Why JetBlue Is a Fast Company

This month's letter from the editor.

My first car, a 1964 Chevrolet Impala, was a triumph of function over form. It got me where I had to go (and it got there pretty fast), but it was hardly elegant. Just a big, boxy hunk of iron. Even then, I understood its aesthetic shortcomings: This was no Mustang or Thunderbird.

Well, let's consider JetBlue Airways, the subject of this month's cover story. In the short span of five years, JetBlue founder and CEO David Neeleman has built a remarkably innovative company that has changed the rules of competition in its industry. JetBlue has gone from scratch to nearly $1 billion in annual revenue since 1999, and has forced its entrenched rivals to change tactics and strategies.

But Neeleman's next step will clearly be a doozy. JetBlue will confront the classic challenge every business faces if it's lucky enough to be truly successful: Can the founder scale himself and his organization? The answer to this question is relevant to leaders of companies large and small. It's at the heart of how you make the leap from good to great. And it will be part of the drama that makes JetBlue a compelling story to watch.

After all, Neeleman has never led a company as large as JetBlue is now. And his ambitions for his company and his team loom large: Over the next seven years, Neeleman expects to quadruple his workforce, growing from 6,000 to 25,000 employees. And he's adding a new plane to JetBlue's fleet every three weeks. It all makes for an extraordinary test for Neeleman and his young organization.

A year ago, we published the 10 make-or-break questions that address what a fast company is today. They're worth repeating in the context of our decision to put JetBlue on the cover. Why? Precisely because Neeleman's affirmative answers to these questions help define the airline that he and his team created.

  1. Does your company create an emotional bond with its customers?
  2. Does your strategy stand out from the crowd?
  3. Is your company a fun place to work--and a fun organization to do business with?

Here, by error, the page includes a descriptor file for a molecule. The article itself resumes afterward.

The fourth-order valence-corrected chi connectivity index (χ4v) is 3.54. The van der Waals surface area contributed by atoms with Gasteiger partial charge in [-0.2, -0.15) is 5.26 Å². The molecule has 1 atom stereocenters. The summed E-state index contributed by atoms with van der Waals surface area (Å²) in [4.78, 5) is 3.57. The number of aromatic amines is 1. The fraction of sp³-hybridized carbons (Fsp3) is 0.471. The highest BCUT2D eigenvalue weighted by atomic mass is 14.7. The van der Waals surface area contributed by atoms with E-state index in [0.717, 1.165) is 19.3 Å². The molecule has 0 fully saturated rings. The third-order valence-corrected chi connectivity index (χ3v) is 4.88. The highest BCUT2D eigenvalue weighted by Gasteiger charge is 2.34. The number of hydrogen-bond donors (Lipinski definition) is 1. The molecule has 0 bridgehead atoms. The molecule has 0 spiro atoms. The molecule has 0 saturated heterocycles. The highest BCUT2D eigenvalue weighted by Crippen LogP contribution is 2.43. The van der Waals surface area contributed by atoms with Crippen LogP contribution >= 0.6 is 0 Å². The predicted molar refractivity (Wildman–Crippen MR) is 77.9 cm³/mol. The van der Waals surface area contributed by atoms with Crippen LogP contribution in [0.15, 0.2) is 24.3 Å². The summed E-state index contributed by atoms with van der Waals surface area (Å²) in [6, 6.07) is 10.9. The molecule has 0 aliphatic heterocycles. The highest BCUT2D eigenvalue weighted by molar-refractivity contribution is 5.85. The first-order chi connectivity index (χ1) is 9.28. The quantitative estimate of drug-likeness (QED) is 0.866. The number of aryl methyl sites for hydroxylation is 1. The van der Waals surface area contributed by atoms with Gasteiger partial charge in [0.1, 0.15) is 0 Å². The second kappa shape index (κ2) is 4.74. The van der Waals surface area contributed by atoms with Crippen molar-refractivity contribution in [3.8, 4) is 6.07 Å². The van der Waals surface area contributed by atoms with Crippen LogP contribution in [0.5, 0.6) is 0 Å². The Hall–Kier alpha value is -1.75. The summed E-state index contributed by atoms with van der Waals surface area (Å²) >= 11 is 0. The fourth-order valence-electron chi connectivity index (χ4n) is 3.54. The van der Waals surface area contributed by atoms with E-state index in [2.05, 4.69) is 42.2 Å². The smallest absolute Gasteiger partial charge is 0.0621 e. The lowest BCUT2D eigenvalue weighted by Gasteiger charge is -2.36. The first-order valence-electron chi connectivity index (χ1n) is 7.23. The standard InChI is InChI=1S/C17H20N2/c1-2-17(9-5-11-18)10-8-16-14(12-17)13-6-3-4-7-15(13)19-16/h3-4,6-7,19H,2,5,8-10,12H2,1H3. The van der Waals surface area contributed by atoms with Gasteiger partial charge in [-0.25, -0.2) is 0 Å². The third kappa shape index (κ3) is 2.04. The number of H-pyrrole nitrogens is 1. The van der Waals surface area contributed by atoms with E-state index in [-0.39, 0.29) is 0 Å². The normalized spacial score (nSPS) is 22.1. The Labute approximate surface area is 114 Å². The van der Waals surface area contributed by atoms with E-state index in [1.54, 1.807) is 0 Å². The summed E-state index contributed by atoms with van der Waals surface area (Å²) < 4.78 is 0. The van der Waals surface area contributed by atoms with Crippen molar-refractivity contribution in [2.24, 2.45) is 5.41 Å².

4. Are you built to change?
  5. Do you embrace the value of values?
  6. Are you as disciplined as you are creative?
  7. Are you winning the battle for talent?
  8. Do you use technology to change expectations and reshape your business?
  9. Are you built for speed?
  10. Have you built a company of leaders?

JetBlue is the rare company that meets every one of these tests. But it still must meet one more--perhaps the most important and most difficult of all:

  1. Can you scale?

I'm rooting for Neeleman. His present challenge takes me back to my early days as a journalist at Business Week in the mid-1980s. I had just taken on the job of management editor, and guess who my very first cover subject was? Donald Burr of People Express.

The charismatic Burr was then at the same inflection point Neeleman has reached today. He had created an organization that broke many of the old rules of leadership, innovation, and strategy. There was much to admire in his accomplishment and the passion that he so openly brought to his job. Yet my reporting made me skeptical that People Express could successfully scale. The cover headline "Up, Up and Away?" conveyed my doubt. Sadly, that was the right call.

This time, we think Neeleman is doing things better and smarter. And that's why we have much to learn from this enterprising innovator and his post-bubble fast company.

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